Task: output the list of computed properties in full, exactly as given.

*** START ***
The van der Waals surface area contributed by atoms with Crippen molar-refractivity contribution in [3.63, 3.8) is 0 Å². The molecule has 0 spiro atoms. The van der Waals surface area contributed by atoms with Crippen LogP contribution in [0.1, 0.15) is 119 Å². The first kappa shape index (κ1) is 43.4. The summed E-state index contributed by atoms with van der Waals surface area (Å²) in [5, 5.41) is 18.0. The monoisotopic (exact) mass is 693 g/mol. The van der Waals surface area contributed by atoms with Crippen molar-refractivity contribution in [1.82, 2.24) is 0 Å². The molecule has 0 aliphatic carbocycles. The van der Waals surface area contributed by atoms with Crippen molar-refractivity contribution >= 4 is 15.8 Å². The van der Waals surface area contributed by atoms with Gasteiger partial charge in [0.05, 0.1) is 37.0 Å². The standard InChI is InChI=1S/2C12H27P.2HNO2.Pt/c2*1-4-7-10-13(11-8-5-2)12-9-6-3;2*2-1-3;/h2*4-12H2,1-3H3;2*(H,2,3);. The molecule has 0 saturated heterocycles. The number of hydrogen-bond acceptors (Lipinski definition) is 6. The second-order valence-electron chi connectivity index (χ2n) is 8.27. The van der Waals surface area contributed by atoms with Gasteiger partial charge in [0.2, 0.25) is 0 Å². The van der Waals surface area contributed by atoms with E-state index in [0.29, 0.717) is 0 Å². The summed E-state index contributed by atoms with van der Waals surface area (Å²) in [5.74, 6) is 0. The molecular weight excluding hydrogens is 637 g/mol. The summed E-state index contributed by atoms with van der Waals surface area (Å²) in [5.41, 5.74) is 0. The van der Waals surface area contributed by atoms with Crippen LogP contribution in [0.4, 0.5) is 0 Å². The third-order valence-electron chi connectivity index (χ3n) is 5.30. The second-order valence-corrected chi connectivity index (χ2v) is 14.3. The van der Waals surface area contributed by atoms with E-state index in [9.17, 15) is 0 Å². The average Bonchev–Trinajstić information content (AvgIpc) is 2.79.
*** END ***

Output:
The van der Waals surface area contributed by atoms with Crippen molar-refractivity contribution in [3.63, 3.8) is 0 Å². The molecule has 0 spiro atoms. The van der Waals surface area contributed by atoms with Crippen LogP contribution in [0.1, 0.15) is 119 Å². The first kappa shape index (κ1) is 43.4. The summed E-state index contributed by atoms with van der Waals surface area (Å²) in [5, 5.41) is 18.0. The monoisotopic (exact) mass is 693 g/mol. The van der Waals surface area contributed by atoms with Crippen molar-refractivity contribution in [1.82, 2.24) is 0 Å². The molecule has 0 aliphatic carbocycles. The van der Waals surface area contributed by atoms with Crippen molar-refractivity contribution >= 4 is 15.8 Å². The van der Waals surface area contributed by atoms with Gasteiger partial charge in [0.05, 0.1) is 37.0 Å². The standard InChI is InChI=1S/2C12H27P.2HNO2.Pt/c2*1-4-7-10-13(11-8-5-2)12-9-6-3;2*2-1-3;/h2*4-12H2,1-3H3;2*(H,2,3);. The molecule has 0 saturated heterocycles. The number of hydrogen-bond acceptors (Lipinski definition) is 6. The second-order valence-electron chi connectivity index (χ2n) is 8.27. The van der Waals surface area contributed by atoms with Gasteiger partial charge in [0.2, 0.25) is 0 Å². The van der Waals surface area contributed by atoms with E-state index in [0.29, 0.717) is 0 Å². The summed E-state index contributed by atoms with van der Waals surface area (Å²) in [5.74, 6) is 0. The molecular weight excluding hydrogens is 637 g/mol. The summed E-state index contributed by atoms with van der Waals surface area (Å²) in [5.41, 5.74) is 0. The van der Waals surface area contributed by atoms with Crippen LogP contribution in [0.4, 0.5) is 0 Å². The third-order valence-electron chi connectivity index (χ3n) is 5.30. The second-order valence-corrected chi connectivity index (χ2v) is 14.3. The van der Waals surface area contributed by atoms with E-state index in [9.17, 15) is 0 Å². The average Bonchev–Trinajstić information content (AvgIpc) is 2.79.